In 2003, I began my quest to learn the French language. At the time, I was teaching ESL at West Texas A&M University and wanted to identify and address the challenges that my students were having as they learned a second language. I chose the French language as I wanted to be able to communicate and navigate in Paris on an upcoming trip that I had planned with my two daughters.
West Texas A&M did not offer French courses, so I had to begin my journey with independent study. As a fervent grammarian, I wanted to begin my journey by exploring fundamental grammatical rules as well as the linguistic components of French.
I chose the Revised French Grammar (1901; revised 1942) edition by Fraser, Squair and Parker for several reasons: it had been given to me by a retired French Professor complete with her annotations in the margins, it uses the traditionally prescribed French of The Académie française , and I love old books!
This revised edition supplements the rules of grammar with exercises in oral work, translation from French to English and from English to French, and connected prose. There are supplementary readings which stress cognates, reading for content, cultural materials as well as classic illustrations of Paris at the turn of the century! The only disadvantage of using this text is that the answers to the exercises and translations were not included to check for accuracy and mastery. However, this actually forced me to read back through the chapters to correct my own errors which was a good reinforcement exercise. Even today, I still use the communicative exercises and supplemental readings of French classics from this text in my university French Language courses.
Of course, not all scholars feel that grammar should be stressed in second language acquisition. Richards & Renandya state that “before the early 1970’s, grammar was an ‘essential part of learning’. However, it was challenged as to its ‘communicative competence’, therefore became obsolete or ignored in most curriculums. As a result, reading scores in the United States plummeted and students who entered high school could not read or spell (Unit 3).
In the text Methodology in Language Teaching, Swan points out that there are several “wrong” reasons for teaching grammar in second language acquisiton “some teachers get a kick from knowing more than one’s students, from being the authority, from always being right”. I could definitely see where this could become a reality if an instructor did not keep things in perspective. One the other hand, Swan states two good reasons for teaching grammar: “comprehensibility and acceptability”. Grammar is needed to build the structures that make it possible to communicate. Poor grammar usage among a second language speaker can “hinder integration and excite prejudice-a person who speaks ‘badly’ may not be taken seriously” (Section 7).
As with any language program, it is important to have a balance of teaching strategies. Grammar lessons should be integrated into writing, reading, speaking and listening activities. They should also be combined with communicative activities to allow students to put these lessons into pragmatic practice in order to help master their second language.
Consequently, in addition to intensive daily study of French grammar I included the following: 1) a Living Language communicative workbook of common phrases and contemporary vocabulary which included CDs for listening practice 2) Conversational French several times a week with a native French speaker, Ouapo, who happened to be one of my students! 3) Listening to La March de l’Histoire Podcasts on FranceInter to work fluency and 4) Extensive Reading of French literature in my interest of 19th century France.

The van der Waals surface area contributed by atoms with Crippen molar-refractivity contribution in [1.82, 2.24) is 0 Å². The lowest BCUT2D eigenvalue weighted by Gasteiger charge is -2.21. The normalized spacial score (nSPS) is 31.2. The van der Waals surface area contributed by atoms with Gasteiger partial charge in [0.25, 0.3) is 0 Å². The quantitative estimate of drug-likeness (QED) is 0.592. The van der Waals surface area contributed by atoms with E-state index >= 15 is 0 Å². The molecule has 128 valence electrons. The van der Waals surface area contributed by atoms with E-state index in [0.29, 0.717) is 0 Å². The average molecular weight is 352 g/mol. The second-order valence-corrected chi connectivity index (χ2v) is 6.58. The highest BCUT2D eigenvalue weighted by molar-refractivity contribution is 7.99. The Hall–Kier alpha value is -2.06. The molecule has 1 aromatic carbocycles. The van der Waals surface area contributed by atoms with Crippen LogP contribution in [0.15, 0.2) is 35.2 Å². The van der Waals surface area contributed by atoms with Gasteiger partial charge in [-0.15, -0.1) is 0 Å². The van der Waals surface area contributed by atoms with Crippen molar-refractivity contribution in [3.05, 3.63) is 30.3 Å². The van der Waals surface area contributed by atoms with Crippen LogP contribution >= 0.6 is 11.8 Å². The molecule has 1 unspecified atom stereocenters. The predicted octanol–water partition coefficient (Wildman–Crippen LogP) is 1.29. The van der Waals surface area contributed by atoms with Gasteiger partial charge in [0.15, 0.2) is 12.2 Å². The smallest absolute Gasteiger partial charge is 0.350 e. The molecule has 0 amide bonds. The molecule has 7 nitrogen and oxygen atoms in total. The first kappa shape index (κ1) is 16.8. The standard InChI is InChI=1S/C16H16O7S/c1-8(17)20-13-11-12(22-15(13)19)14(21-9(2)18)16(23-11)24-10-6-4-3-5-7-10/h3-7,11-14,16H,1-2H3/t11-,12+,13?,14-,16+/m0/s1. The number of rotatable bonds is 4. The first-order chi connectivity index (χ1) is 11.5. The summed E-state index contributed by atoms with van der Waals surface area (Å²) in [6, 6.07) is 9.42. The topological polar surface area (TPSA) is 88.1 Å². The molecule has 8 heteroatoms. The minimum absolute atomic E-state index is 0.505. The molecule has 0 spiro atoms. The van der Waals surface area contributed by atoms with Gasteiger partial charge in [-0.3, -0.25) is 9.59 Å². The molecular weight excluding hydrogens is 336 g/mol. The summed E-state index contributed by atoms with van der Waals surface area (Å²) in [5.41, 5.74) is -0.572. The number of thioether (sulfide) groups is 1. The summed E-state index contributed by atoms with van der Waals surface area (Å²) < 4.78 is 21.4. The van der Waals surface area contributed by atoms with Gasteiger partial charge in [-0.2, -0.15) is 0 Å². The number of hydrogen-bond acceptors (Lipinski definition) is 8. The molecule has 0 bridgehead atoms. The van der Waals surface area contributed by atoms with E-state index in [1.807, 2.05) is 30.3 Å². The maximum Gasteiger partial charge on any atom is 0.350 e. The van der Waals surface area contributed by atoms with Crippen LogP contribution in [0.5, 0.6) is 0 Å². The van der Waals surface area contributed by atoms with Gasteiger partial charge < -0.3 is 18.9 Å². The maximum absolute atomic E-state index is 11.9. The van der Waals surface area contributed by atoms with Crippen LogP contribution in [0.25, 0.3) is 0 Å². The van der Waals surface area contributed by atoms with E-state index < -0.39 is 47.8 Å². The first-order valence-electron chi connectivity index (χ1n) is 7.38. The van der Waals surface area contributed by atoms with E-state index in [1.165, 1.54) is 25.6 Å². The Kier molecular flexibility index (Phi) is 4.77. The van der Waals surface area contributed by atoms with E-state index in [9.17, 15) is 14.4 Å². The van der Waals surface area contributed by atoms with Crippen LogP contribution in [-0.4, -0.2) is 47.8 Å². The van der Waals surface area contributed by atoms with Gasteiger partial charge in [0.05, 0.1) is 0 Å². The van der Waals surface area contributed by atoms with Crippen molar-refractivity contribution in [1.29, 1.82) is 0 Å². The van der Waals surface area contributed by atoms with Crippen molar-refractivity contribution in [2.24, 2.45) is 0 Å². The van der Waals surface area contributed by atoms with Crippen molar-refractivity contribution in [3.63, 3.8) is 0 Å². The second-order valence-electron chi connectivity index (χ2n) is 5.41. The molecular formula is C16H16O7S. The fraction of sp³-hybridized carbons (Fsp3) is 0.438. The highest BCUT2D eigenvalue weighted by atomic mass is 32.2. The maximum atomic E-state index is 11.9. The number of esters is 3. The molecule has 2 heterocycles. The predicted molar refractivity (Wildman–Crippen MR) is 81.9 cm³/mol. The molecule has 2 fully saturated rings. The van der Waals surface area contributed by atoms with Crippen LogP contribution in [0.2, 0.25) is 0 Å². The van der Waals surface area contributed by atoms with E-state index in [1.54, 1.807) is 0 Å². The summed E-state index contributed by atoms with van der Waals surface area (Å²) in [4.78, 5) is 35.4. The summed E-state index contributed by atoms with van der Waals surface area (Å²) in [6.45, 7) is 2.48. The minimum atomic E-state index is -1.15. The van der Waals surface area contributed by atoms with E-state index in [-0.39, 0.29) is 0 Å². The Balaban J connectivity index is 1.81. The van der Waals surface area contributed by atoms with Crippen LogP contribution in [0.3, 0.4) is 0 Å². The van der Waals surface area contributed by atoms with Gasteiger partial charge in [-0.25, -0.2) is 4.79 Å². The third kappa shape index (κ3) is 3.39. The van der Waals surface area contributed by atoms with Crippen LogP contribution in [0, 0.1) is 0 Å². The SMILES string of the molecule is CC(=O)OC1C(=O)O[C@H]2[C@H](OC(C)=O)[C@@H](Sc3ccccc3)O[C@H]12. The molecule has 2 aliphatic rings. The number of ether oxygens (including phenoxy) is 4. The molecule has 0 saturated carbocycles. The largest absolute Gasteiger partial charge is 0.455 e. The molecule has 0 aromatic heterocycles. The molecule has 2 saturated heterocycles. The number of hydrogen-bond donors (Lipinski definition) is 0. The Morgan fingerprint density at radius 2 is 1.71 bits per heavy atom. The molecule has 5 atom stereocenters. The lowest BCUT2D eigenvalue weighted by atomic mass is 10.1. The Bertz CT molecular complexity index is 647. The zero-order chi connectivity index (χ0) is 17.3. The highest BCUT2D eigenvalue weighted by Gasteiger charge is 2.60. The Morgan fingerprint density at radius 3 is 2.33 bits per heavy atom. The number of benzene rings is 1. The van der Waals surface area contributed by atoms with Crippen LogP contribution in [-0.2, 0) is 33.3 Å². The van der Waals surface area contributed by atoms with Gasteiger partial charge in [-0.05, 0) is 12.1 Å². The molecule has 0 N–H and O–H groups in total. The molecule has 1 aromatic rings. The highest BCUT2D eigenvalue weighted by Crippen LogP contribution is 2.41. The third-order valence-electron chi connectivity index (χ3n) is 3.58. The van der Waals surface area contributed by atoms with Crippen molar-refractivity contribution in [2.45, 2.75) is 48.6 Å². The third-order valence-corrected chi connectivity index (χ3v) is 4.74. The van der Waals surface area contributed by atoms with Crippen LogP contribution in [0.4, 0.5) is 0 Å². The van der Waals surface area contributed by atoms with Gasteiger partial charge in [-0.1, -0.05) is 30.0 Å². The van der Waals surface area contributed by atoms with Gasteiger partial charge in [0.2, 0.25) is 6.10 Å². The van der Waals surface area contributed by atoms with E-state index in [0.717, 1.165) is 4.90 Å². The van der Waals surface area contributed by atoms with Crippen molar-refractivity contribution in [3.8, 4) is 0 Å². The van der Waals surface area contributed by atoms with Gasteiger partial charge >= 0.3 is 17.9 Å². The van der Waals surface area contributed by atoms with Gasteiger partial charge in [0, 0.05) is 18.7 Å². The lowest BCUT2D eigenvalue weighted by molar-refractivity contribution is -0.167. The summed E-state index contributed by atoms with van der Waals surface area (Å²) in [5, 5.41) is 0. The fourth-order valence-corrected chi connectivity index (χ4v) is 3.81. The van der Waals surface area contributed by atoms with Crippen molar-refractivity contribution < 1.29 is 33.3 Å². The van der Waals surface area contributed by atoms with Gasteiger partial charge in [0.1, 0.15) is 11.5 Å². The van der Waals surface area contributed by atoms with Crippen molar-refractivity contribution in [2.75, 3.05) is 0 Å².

While applying this strategies to learn a second language, I began to test them on my ESL university students. Much to their delight, I began to cut back on some lengthy essays and writing exercises, which I had assigned them earlier in the semester, as I realized the level of difficulty myself of even trying to write a simple paragraph in a second language! ( I hereby apologize to my former students for the torturous exercises that I gave you).
In order to promote language and cultural learning, I also began to use a variety of supplemental visual aids such as videos and power point presentations, which combine language, art, history and culture of English speaking countries.
I am in my thirteenth year of learning the French language. In that time, I have obtained a Interdisciplinary Masters degree in French and Applied Linguistics from University of Texas, El Paso, which included a semester Internship at the Sorbonne University in Paris, France, and am now teaching French Language courses for Howard Payne University.
To continue with my personal study of the language: 1) I use a French translation of the Bible, La Sainte Bible, and am translating the book of Marc into English, 2) I try to read a French novel once a month, 3) conjugate French verbs on a regular basis, 3) Audit French courses at UTEP when possible, 4) Write blogs about French History and Culture (see My History Review of France and L’Histoire d’Art Francais posts on this blog) and most importantly, 5) Travel to France as often as I can to practice my French and introduce my family and friends to this lovely language and culture!!!
Fraser, W.H., Squair, J, and Parker, C.S.(1942) Revised French Grammar. Boston: Heath & Co.
Richards, J.C. & Renandya, W.A. (2002). Methodology in Language Teaching. Cambridge: Cambridge University Press
Copyright 2016 by Robyn Lowrie. May be quoted in part or full only with attribution to Robyn Lowrie (www.frenchquest.com)
- On Extensive Reading: https://frenchquest.com/2012/08/28/a-case-for-extensive-reading/
- On Second Language Acquisition: https://frenchquest.com/2012/11/15/my-parisian-journey-week-8/